Every morning, you quickly hustle your child out to the corner to wait for the bus. In the meantime, you might be shocked. Youngsters waiting at school bus stops actually face an enormous risk for personal injury.
According to the National Highway Traffic Safety Association (NHTSA), school buses are generally considered safe vehicles. In fact, the blame for most bus accidents does not fall on the bus operator. However, that’s not to say that other factors involving your child’s trip back and forth to school aren’t concerning.
For example, you might already recognize the risks involved in loading and unloading passengers. The Kansas State Department of Education’s School Bus Safety Unit collects national statistics regarding school bus accidents that occur during these events. In the 2017-2018 school year, six children died when entering or leaving their school bus.
However, there are more concerns when it comes to drop-offs and pickups. Throughout the country, law enforcement agencies consider April as Distracted Driving Month Awareness. Many police departments actually receive additional funding to buckle down against those who multi-task while behind the wheel.
According to a recent news article, three Pennsylvania communities have adopted a particular focus as far as monitoring and enforcing distracted driving issues. The police plan to target motor vehicle operators who aren’t paying attention in the area of school bus stops.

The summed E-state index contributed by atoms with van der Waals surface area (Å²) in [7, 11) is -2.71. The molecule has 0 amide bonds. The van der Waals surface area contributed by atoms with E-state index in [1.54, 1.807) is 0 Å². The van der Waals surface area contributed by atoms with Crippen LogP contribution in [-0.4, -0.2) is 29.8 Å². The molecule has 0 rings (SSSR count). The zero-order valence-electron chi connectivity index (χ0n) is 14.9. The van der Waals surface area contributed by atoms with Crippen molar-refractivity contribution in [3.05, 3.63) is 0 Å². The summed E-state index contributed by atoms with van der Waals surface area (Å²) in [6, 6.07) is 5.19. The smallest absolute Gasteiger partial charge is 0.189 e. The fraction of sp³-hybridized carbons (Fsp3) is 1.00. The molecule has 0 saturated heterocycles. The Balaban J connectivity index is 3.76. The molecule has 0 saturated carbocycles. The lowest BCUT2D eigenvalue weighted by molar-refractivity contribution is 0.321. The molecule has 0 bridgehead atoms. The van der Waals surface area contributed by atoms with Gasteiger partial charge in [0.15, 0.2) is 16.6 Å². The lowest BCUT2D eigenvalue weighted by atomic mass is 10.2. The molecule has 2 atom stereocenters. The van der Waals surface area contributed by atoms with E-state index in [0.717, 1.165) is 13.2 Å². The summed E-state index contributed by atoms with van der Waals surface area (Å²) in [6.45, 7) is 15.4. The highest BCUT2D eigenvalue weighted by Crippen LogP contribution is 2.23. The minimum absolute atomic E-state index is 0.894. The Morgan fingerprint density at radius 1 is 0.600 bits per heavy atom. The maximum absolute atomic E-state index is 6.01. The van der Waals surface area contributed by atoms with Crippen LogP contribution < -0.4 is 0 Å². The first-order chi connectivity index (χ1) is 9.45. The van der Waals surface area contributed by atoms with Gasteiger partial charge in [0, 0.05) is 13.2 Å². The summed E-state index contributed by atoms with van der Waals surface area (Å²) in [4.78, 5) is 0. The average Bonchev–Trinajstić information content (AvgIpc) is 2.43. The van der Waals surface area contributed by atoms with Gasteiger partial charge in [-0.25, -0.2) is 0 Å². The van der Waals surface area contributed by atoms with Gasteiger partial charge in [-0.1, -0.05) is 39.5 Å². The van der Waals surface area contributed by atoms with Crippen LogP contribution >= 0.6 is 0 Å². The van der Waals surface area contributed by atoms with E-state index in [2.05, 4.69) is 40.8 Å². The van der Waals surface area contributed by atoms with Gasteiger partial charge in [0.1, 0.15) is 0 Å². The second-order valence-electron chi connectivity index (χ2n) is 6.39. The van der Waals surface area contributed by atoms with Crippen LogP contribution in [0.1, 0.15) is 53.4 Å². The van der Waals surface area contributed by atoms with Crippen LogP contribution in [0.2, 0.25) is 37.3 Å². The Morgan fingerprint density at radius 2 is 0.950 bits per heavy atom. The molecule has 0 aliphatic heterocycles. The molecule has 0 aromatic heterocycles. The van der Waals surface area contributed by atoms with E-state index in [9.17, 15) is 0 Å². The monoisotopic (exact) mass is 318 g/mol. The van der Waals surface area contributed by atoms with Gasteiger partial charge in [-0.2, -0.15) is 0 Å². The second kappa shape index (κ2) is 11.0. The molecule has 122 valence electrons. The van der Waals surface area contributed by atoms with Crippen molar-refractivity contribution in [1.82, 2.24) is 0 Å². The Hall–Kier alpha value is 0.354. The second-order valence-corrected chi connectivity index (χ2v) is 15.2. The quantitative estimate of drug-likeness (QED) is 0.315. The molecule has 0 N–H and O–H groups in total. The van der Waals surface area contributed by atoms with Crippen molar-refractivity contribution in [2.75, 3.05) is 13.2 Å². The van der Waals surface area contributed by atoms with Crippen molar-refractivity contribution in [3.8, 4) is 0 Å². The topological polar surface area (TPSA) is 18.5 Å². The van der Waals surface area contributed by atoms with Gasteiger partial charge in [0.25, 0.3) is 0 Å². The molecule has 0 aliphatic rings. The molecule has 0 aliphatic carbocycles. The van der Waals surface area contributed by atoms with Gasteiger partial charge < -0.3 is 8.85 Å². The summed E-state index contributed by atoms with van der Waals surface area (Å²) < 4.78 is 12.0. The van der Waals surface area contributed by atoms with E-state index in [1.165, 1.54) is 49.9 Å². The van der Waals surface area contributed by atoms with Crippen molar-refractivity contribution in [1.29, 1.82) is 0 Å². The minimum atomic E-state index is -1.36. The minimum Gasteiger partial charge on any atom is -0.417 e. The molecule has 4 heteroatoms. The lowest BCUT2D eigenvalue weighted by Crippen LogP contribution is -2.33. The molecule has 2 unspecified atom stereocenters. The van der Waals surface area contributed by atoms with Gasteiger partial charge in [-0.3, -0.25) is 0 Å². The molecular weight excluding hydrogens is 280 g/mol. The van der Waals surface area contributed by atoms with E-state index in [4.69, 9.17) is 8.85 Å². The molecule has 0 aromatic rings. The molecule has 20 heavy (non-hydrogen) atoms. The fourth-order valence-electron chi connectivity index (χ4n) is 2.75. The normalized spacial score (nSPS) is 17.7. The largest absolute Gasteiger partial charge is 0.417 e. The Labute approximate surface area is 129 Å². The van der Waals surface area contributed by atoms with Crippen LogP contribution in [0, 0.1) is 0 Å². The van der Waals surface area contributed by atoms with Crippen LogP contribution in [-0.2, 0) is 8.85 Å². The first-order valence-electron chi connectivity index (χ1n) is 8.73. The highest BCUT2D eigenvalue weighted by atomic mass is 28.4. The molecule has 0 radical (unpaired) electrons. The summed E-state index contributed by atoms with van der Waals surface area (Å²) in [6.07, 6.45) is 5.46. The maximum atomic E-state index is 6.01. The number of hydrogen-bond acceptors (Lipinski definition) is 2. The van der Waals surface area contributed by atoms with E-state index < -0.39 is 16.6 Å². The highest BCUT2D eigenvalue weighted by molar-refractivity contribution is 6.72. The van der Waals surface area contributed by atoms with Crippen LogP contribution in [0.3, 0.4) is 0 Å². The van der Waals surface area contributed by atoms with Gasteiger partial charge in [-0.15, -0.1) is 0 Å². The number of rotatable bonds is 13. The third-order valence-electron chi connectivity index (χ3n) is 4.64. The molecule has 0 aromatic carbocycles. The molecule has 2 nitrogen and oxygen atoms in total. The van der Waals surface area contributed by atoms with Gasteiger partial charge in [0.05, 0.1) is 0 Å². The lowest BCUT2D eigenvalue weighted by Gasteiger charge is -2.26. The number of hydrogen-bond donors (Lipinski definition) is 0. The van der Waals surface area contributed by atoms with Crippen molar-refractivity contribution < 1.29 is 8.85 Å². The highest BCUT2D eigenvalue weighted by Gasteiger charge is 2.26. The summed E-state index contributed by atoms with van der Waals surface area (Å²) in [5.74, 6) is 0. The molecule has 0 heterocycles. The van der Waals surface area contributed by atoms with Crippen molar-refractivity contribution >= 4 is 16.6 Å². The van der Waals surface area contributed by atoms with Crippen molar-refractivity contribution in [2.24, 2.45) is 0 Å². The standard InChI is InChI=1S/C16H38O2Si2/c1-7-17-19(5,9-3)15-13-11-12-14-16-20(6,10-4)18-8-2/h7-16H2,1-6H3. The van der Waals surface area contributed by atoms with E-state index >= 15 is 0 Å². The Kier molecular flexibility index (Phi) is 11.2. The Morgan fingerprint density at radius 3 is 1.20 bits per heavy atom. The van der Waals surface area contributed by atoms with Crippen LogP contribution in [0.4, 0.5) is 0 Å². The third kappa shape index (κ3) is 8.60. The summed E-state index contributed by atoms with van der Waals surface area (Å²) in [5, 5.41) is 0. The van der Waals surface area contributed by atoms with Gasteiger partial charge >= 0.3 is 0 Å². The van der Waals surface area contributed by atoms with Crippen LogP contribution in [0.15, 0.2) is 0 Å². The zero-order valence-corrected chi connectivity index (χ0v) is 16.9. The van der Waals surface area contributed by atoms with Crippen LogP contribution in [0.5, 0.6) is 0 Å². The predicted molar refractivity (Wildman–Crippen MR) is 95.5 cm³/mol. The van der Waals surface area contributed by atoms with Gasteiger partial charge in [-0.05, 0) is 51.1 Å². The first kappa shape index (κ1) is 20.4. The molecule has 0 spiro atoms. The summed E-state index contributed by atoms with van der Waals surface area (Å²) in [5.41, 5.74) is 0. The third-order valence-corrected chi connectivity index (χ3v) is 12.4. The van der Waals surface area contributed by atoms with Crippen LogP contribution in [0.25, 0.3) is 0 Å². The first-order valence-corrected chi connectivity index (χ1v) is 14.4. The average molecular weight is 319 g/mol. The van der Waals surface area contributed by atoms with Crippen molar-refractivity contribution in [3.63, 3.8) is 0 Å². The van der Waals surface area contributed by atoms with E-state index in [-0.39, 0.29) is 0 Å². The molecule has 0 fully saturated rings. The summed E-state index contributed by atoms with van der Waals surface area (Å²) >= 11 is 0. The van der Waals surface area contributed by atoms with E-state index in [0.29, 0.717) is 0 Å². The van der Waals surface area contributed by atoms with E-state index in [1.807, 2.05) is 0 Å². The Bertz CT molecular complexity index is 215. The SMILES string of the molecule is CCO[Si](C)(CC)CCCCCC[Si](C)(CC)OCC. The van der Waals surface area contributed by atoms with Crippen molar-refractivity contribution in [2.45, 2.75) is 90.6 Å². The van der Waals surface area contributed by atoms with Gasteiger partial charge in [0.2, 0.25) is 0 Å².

You can well imagine the need for such a crackdown. Unfortunately, multitudes of students waiting at the bus stop don’t stand a chance when a distracted driver crashes into them.
School Bus Stops: The Law
In the meantime, it’s not just distracted driving that poses a problem as far as school bus stops. For some, it’s that not everyone who drives a car or other vehicle knows the law – or chooses to follow it.
The Pennsylvania Department of Transportation provides a simple compilation of the state’s school bus stopping laws as follows:
- Drivers must stop at least 10 feet away from school buses when their red lights are flashing and stop arms are extended
- Motorists following or traveling must wait until the red lights stop and the arm withdraws before moving.
- Drivers need to stop whenever they approach a stopped school bus.
- A motorist in opposing lanes may move if there are physical barrier separating traffic.
- The general rule of thumb means waiting for children to reach a place of safety.
Unfortunately, your child could suffer injuries because someone else was in a hurry. More than likely, you’ll have little sympathy for another party’s failure to recognize the safety concerns associated with school buses or bus stops.
If Your Child Is Hurt at a School Bus Stop
Was your child hurt at a school bus stop? If the injuries were a result of someone else’s negligence, you might want to consider pursuing legal action. Contact Fellerman & Ciarimboli to set up an appointment to learn how we can assist you. There is no charge to meet with us and we ultimately only receive a fee based on successful recovery on your child’s behalf.